Postflight summary of the Capillary Flow Experiments aboard the International Space Station
Weislogel MM, et al. (2008). "Postflight summary of the Capillary Flow Experiments aboard the International Space Station." 59th International Astronautical Congress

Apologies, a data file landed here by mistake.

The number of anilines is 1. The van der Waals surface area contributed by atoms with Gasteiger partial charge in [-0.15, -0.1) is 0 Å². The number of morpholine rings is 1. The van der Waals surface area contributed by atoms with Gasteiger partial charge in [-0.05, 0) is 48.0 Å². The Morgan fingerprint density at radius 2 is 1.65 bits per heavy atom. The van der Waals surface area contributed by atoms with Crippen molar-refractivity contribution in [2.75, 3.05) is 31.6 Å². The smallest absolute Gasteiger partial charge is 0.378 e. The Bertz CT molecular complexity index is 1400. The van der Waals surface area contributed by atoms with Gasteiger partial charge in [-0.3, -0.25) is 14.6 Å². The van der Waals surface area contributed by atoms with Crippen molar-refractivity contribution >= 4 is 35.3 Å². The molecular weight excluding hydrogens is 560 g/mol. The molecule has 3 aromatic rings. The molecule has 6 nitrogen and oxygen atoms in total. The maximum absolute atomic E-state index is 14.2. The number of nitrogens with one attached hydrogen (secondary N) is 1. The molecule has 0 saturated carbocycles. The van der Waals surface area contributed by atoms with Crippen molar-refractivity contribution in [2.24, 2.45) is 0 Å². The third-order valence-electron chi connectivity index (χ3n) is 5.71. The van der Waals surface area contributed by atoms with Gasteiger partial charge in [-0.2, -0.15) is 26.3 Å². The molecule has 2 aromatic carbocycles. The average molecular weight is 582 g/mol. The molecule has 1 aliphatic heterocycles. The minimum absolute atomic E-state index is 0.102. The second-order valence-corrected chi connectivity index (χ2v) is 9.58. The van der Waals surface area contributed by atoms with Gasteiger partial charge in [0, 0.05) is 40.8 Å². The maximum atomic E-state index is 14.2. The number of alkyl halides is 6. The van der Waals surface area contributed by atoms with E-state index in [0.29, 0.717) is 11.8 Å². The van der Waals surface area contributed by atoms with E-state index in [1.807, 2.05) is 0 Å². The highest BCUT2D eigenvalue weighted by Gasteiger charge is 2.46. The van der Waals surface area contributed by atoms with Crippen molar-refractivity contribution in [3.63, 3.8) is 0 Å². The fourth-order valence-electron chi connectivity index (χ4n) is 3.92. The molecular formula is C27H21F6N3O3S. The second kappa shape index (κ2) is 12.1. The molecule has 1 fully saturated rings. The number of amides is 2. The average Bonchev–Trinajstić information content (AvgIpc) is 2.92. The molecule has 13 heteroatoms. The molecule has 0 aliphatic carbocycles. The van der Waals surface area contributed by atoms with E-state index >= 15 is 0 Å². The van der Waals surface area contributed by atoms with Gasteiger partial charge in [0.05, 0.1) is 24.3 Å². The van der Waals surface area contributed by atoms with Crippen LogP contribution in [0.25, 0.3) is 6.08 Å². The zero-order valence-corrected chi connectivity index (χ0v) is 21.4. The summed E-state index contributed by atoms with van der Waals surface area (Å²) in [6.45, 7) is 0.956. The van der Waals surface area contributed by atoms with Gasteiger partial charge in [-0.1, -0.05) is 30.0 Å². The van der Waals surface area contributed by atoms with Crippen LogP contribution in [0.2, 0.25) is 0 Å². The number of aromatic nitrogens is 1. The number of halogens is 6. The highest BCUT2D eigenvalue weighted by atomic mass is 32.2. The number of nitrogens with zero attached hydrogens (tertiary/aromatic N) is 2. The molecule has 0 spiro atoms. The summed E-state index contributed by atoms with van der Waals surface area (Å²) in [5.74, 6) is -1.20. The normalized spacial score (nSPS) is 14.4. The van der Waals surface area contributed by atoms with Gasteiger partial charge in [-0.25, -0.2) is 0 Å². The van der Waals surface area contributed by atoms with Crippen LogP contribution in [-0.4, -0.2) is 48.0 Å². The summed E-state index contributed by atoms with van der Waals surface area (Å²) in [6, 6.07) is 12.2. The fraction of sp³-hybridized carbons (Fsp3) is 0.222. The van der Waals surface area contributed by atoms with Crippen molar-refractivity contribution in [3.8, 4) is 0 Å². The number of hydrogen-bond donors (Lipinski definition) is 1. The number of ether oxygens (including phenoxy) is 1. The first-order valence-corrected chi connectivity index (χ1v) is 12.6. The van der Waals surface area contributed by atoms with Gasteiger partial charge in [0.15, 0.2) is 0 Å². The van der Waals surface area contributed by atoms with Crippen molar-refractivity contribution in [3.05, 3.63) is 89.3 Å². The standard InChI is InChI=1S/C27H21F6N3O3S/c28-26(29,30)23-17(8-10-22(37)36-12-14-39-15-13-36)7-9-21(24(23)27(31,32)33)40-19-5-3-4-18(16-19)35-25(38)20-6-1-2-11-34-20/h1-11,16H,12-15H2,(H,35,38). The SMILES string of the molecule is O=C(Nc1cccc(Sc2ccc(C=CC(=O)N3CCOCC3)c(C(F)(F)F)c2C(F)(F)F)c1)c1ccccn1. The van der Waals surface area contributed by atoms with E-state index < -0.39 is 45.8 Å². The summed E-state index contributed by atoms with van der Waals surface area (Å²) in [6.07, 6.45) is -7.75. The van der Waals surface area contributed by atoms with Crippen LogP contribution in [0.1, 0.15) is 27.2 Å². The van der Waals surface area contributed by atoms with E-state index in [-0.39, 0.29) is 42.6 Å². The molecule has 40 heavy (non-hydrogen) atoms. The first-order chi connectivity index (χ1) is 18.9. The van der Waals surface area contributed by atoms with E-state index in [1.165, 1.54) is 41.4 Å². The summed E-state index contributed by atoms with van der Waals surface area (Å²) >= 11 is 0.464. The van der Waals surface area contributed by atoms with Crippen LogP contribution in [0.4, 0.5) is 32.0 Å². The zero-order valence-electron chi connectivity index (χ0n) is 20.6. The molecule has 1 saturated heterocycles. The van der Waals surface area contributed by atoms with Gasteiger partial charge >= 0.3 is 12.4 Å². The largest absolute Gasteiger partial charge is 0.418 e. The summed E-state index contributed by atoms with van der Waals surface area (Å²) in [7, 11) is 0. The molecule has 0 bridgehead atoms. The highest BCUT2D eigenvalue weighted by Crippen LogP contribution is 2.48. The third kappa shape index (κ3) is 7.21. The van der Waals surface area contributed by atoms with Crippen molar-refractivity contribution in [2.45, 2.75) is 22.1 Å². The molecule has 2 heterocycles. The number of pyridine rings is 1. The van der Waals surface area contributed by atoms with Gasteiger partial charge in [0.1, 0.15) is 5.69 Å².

This paper provides a summary of the experimental, analytical, and numerical results of the Capillary Flow Experiment (CFE) performed onboard the International Space Station (ISS) from Increment 9 (beginning August, 2004) through Increment 16 (ending December, 2007), with 19 operations by 7 astronauts; M. Fincke, W. McGarthur, J. Williams, S. Williams, M. Lopez-Alegria, C. Anderson, and P. Whitson. CFE consists of 6 approximately 1 to 2kg experiment units designed to probe certain capillary phenomena of fundamental and applied importance, such as capillary flow in complex containers, critical wetting in discontinuous structures, and large length scale contact line dynamics. Highly quantitative video images from the simply performed flight experiments provide immediate confirmation of the usefulness of current analytical design tools as well as provide guidance to the development of new ones. A brief review of the experiments and procedures is provided before reporting the status of the data collection, reduction, and comparisons with both analytic and numerical predictions. The products of the work include design tools for modeling capillary interface dynamics relevant to spacecraft engineering systems. The CFE experimental program was initiated in February 2003 as part of a fast-paced unscheduled payloads/experiments program. All six of the units were performed on standby or at times as part of NASA Saturday Science and all units have been returned to Earth for post flight analysis. The experiments were conducted in stand-alone mode by a single crewmember on the Maintenance Work Area of the ISS.